Interview with Ruprecht von Kaufmann


Neoteric Art: Give us some background history on yourself.

Ruprecht von Kaufmann: I grew up on the Bavarian countryside. When I first came to Los Angeles, I loathed the place. Leaving Munich very blue eyed, I was not prepared for a city that vast and hot, and that lacked any form of decent public transport. I was not prepared for a place so entirely different from Europe.

I studied at the Art Center College of Design in Los Angeles. I ended up there more or less by accident or through a chain of coincidences. When I graduated from high school it was never my intent to go into art, because in art history we had been taught about the death and end to painting, or at least figurative painting, as a finite and irreversible fact. And I couldn’t see myself as an abstract painter or conceptual artist because I liked drawing the world around me. In that way my affinity to drawing was clearly a limitation more then anything. I spent huge chunks of my childhood drawing and drawing was also what saved me during the high school years from the fate of many other bookish and introverted, scrawny and no-good-at-sports kids. As long as one got told off in class for “defacing” school property by means of spreading drawings all over school desks and other surfaces, distracting oneself and others in the process, you went unpunished for the offense of nerdom. Even though I drew almost all the time, it never occurred to me to make it a profession.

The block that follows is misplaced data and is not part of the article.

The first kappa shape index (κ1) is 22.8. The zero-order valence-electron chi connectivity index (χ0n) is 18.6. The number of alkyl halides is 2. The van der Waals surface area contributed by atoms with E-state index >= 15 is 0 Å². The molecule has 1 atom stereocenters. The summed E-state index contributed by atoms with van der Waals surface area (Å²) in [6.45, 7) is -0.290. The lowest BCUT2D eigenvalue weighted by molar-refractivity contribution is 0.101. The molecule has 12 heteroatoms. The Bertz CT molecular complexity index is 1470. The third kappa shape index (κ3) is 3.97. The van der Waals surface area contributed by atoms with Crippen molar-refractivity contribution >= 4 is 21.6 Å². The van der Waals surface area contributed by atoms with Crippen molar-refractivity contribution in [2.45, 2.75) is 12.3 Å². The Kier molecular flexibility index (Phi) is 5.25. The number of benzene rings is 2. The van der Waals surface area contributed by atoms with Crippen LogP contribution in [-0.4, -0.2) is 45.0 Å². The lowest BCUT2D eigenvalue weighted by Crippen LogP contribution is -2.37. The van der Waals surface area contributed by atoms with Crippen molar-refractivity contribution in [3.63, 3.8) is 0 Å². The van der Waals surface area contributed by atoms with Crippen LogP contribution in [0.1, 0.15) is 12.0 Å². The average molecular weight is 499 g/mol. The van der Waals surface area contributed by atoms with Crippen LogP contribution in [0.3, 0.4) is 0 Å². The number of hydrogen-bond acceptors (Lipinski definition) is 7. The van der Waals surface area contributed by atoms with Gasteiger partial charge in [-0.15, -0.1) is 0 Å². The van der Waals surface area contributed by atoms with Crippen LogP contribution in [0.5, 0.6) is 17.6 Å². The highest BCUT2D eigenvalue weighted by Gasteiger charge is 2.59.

normal_brandon_image9.jpgAt the Art Center I discovered that there were people painting representational images still; I got hooked quickly. But painting that way, meant to never be taken seriously by the “real artist”. Before representational painting came clawing back out of the grave in recent years (DEAR GOD, IT’S ALIVE!!! Even the stake through the heart won’t kill it!) there were , with very few exceptions, only very few artists who successfully bridged the gap of modernism and fused old with new and had been accepted by the broader art world. So prospects of getting into a gallery were slim. Nonetheless, after finishing my degree I realized that painting was all I could and wanted to do, and fortunately even “narrative” painting is allowed again. It’s actually quite an interesting time, because it seems that we are again living in a time of another great turnaround. All of a sudden a lot of young artists got fed up with just following the rules of modernism that dominated art school for so many years, and started to do what they liked again. There is a lot of interesting stuff coming out of that short period of freedom. To me it seems much safer to work abstract, because there is less risk in terms of a message that can go wrong. As soon as figures are introduced into a painting many more layers of interpretation open up. It’s very easy to paint something that doesn’t work. By contrast it’s pretty hard to screw up a minimalist painting.